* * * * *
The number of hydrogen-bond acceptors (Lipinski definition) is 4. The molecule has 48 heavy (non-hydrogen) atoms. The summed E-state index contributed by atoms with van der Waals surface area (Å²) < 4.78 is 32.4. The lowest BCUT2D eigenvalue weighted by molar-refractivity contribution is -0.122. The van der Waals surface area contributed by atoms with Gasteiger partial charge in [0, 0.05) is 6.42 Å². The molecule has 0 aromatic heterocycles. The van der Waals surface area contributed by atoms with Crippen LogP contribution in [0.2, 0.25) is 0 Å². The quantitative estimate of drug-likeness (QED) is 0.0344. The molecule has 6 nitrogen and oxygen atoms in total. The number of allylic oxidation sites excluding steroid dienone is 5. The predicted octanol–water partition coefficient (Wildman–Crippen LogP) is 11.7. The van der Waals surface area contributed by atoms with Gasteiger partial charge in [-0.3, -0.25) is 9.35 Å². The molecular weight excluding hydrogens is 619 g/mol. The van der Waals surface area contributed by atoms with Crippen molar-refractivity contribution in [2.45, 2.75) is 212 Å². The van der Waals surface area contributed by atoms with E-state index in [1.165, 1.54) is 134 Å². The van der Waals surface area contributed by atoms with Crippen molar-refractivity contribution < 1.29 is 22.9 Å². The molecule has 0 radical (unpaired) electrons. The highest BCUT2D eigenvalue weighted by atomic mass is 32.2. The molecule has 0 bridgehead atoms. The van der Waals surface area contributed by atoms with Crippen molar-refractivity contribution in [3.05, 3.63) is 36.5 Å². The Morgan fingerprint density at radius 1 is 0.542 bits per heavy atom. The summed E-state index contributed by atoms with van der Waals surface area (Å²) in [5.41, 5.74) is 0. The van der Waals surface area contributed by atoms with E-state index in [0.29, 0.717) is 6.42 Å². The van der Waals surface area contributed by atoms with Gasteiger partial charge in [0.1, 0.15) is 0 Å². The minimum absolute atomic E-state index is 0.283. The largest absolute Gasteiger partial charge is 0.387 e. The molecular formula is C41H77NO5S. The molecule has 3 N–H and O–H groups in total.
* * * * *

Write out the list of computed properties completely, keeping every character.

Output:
The number of hydrogen-bond acceptors (Lipinski definition) is 4. The molecule has 48 heavy (non-hydrogen) atoms. The summed E-state index contributed by atoms with van der Waals surface area (Å²) < 4.78 is 32.4. The lowest BCUT2D eigenvalue weighted by molar-refractivity contribution is -0.122. The van der Waals surface area contributed by atoms with Gasteiger partial charge in [0, 0.05) is 6.42 Å². The molecule has 0 aromatic heterocycles. The van der Waals surface area contributed by atoms with Crippen LogP contribution in [0.2, 0.25) is 0 Å². The quantitative estimate of drug-likeness (QED) is 0.0344. The molecule has 6 nitrogen and oxygen atoms in total. The number of allylic oxidation sites excluding steroid dienone is 5. The predicted octanol–water partition coefficient (Wildman–Crippen LogP) is 11.7. The van der Waals surface area contributed by atoms with Gasteiger partial charge in [-0.3, -0.25) is 9.35 Å². The molecular weight excluding hydrogens is 619 g/mol. The van der Waals surface area contributed by atoms with Crippen molar-refractivity contribution in [2.45, 2.75) is 212 Å². The van der Waals surface area contributed by atoms with E-state index in [1.165, 1.54) is 134 Å². The van der Waals surface area contributed by atoms with Crippen molar-refractivity contribution < 1.29 is 22.9 Å². The molecule has 0 radical (unpaired) electrons. The highest BCUT2D eigenvalue weighted by atomic mass is 32.2. The molecule has 0 bridgehead atoms. The van der Waals surface area contributed by atoms with Crippen molar-refractivity contribution in [3.05, 3.63) is 36.5 Å². The Morgan fingerprint density at radius 1 is 0.542 bits per heavy atom. The summed E-state index contributed by atoms with van der Waals surface area (Å²) in [5.41, 5.74) is 0. The van der Waals surface area contributed by atoms with E-state index in [0.29, 0.717) is 6.42 Å². The van der Waals surface area contributed by atoms with Gasteiger partial charge in [0.1, 0.15) is 0 Å². The minimum absolute atomic E-state index is 0.283. The largest absolute Gasteiger partial charge is 0.387 e. The molecular formula is C41H77NO5S. The molecule has 3 N–H and O–H groups in total.